The State Meets Contemporary Art
The museum's Chicago Avenue location was acquired after a three-way negotiation between the State of Illinois, the National Guard, and the MCA.
The way we actually got the site was as complicated three-way transaction between the state of Illinois and the National Guard. It's more convoluted than it's worth telling, but our ability to get the site was dependent upon our ability to find a place—to help the state find a place for the National Guard to relocate because the current site was the site of the National Guard Armory. And the state wanted to give us the land, but they couldn’t until the National Guard was happy that they had a new home.
We happened to have an art storage faculty not far from [the] Bears' stadium that we offered to the state, to the National Guard. It had been donated to us by R. R. Donnelley. We were using it for art storage and so it came to pass that the generals looked at the site and found it to be to their liking. And so there was sort of a three-way swap. The National Guard got our property that we donated to the National Guard and the state gave us the National Guard's Armory property in exchange for this 99-year lease.
But through all these transactions there were countless, countless meetings with officials from the state and officials from the National Guard. And we would host these in our old building on Ontario Street. And so these officials from the state government would come and the generals from the National Guard would come. And our art is contemporary and often the themes are explicit. And there was a Tom Czarnopys sculpture that as you came down the stairwell to the office area, it was a statue of a person with sort of a tree where the genitalia would be kind of growing out. It was just you walked around the corner and he sort of jumped out at you. And anyway, the generals walked down and we thought they were gonna grab their guns.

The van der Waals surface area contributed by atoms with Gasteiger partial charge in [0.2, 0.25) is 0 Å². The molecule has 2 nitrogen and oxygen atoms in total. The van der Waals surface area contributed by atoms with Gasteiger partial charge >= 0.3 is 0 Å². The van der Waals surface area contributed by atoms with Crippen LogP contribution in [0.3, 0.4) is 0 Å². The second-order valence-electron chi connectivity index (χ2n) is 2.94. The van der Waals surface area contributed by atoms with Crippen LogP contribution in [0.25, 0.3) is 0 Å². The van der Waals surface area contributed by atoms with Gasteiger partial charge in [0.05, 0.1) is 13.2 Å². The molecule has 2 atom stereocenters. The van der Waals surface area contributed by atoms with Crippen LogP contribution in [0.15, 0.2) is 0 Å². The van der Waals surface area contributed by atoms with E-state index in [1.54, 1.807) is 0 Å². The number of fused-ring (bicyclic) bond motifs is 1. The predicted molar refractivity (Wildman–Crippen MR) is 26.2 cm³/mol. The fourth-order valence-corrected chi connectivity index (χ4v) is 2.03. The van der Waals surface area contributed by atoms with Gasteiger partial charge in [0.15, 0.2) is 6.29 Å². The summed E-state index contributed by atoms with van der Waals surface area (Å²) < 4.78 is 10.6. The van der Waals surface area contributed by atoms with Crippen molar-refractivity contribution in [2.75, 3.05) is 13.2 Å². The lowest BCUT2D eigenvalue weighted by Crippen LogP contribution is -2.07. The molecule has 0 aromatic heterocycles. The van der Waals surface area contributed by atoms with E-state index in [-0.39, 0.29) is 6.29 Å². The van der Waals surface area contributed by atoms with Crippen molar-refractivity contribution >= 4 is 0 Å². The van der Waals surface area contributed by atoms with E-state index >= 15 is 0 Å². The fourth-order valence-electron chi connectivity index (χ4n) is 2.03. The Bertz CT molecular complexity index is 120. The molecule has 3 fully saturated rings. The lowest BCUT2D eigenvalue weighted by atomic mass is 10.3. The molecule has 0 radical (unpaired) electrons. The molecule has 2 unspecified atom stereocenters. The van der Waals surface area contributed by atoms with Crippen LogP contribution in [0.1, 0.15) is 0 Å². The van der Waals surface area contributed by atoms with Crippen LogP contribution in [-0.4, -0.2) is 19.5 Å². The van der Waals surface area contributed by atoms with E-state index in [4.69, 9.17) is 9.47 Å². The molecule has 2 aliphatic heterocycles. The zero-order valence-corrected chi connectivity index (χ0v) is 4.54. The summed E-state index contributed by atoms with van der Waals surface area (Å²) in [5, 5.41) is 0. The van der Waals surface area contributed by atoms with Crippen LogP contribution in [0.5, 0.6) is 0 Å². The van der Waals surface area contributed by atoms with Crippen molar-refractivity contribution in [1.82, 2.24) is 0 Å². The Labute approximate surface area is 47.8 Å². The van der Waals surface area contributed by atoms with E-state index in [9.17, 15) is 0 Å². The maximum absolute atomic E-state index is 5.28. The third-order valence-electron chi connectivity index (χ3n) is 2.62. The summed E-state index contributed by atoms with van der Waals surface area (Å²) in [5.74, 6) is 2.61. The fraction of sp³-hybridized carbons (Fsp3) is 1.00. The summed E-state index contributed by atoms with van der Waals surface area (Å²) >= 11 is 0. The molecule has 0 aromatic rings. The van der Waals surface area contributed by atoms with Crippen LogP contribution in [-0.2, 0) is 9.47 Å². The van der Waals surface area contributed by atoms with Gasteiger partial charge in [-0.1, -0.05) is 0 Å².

And in the conference room, because we didn't have enough storage space for the art, many of our finest works were in the conference room. And so there was a Francis Bacon piece. It's a magnificent piece in our collection. And it's of this man who seems to be beside a desk and in the stance it looks like just the ultimate corporate angst. He looks like he's just ready to explode. And another Lucas Samaras of knives. And so they would go by this Tom Czarnopys with his tree genitalia and then they would come into the conference room and they'd sit down with these very violent, aggressive but exquisite works of art. Oh! And there was a—oh, I'm gonna forget the name of the artist. Oh my god. There was another very explicit kind of crazy piece in the conference room.
And we were negotiating with these people, and the generals I'm sure were seldom in spaces where they didn't feel that they were in complete command. But they were quite I think unsettled by this. And here we are, these innocent museum people negotiating these multimillion-dollar leases, and we manage to just completely disarm the generals. But I don't think they'd ever negotiated with women before. I was the deputy director and Helen Dunbeck was the head of administration and they kept saying, "Yes, ma'am. No, ma'am. Yes, ma'am." And anyway, ultimately they were delightful to be with. But I guess probably my favorite parts were this interaction with the National Guard and the state meets contemporary art in ways that at the time probably had never happened before.